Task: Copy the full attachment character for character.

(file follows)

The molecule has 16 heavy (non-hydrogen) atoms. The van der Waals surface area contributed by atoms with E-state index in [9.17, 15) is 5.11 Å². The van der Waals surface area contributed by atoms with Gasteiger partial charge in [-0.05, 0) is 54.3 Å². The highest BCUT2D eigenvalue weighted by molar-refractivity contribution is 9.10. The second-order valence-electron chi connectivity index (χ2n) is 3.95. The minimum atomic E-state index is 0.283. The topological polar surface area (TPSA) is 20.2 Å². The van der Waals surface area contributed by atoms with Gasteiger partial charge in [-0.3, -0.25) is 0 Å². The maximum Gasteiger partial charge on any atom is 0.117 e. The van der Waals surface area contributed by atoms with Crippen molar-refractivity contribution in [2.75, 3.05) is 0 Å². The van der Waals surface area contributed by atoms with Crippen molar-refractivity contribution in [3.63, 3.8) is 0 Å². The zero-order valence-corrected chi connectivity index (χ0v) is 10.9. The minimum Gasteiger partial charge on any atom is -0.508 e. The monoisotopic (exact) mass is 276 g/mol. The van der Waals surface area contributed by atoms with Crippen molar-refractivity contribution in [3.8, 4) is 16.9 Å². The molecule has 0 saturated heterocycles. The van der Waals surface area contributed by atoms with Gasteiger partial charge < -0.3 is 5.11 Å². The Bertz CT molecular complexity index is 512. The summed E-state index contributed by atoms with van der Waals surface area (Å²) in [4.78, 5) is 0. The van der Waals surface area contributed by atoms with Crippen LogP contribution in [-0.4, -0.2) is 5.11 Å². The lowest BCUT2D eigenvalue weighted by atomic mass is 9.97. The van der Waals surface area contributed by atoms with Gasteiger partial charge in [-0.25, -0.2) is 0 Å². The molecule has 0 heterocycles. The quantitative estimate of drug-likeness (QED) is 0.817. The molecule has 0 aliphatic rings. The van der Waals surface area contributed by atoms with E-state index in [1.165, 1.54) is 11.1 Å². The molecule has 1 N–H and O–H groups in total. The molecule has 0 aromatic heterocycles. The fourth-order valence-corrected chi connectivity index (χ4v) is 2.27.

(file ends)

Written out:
The molecule has 16 heavy (non-hydrogen) atoms. The van der Waals surface area contributed by atoms with E-state index in [9.17, 15) is 5.11 Å². The van der Waals surface area contributed by atoms with Gasteiger partial charge in [-0.05, 0) is 54.3 Å². The highest BCUT2D eigenvalue weighted by molar-refractivity contribution is 9.10. The second-order valence-electron chi connectivity index (χ2n) is 3.95. The minimum atomic E-state index is 0.283. The topological polar surface area (TPSA) is 20.2 Å². The van der Waals surface area contributed by atoms with Gasteiger partial charge in [-0.3, -0.25) is 0 Å². The maximum Gasteiger partial charge on any atom is 0.117 e. The van der Waals surface area contributed by atoms with Crippen molar-refractivity contribution in [2.75, 3.05) is 0 Å². The van der Waals surface area contributed by atoms with Crippen molar-refractivity contribution in [3.63, 3.8) is 0 Å². The zero-order valence-corrected chi connectivity index (χ0v) is 10.9. The minimum Gasteiger partial charge on any atom is -0.508 e. The monoisotopic (exact) mass is 276 g/mol. The van der Waals surface area contributed by atoms with Crippen molar-refractivity contribution in [3.8, 4) is 16.9 Å². The molecule has 0 saturated heterocycles. The van der Waals surface area contributed by atoms with Gasteiger partial charge < -0.3 is 5.11 Å². The Bertz CT molecular complexity index is 512. The summed E-state index contributed by atoms with van der Waals surface area (Å²) in [4.78, 5) is 0. The van der Waals surface area contributed by atoms with Crippen LogP contribution in [-0.4, -0.2) is 5.11 Å². The lowest BCUT2D eigenvalue weighted by atomic mass is 9.97. The van der Waals surface area contributed by atoms with Gasteiger partial charge in [-0.25, -0.2) is 0 Å². The molecule has 0 heterocycles. The quantitative estimate of drug-likeness (QED) is 0.817. The molecule has 0 aliphatic rings. The van der Waals surface area contributed by atoms with E-state index in [1.165, 1.54) is 11.1 Å². The molecule has 1 N–H and O–H groups in total. The molecule has 0 aromatic heterocycles. The fourth-order valence-corrected chi connectivity index (χ4v) is 2.27.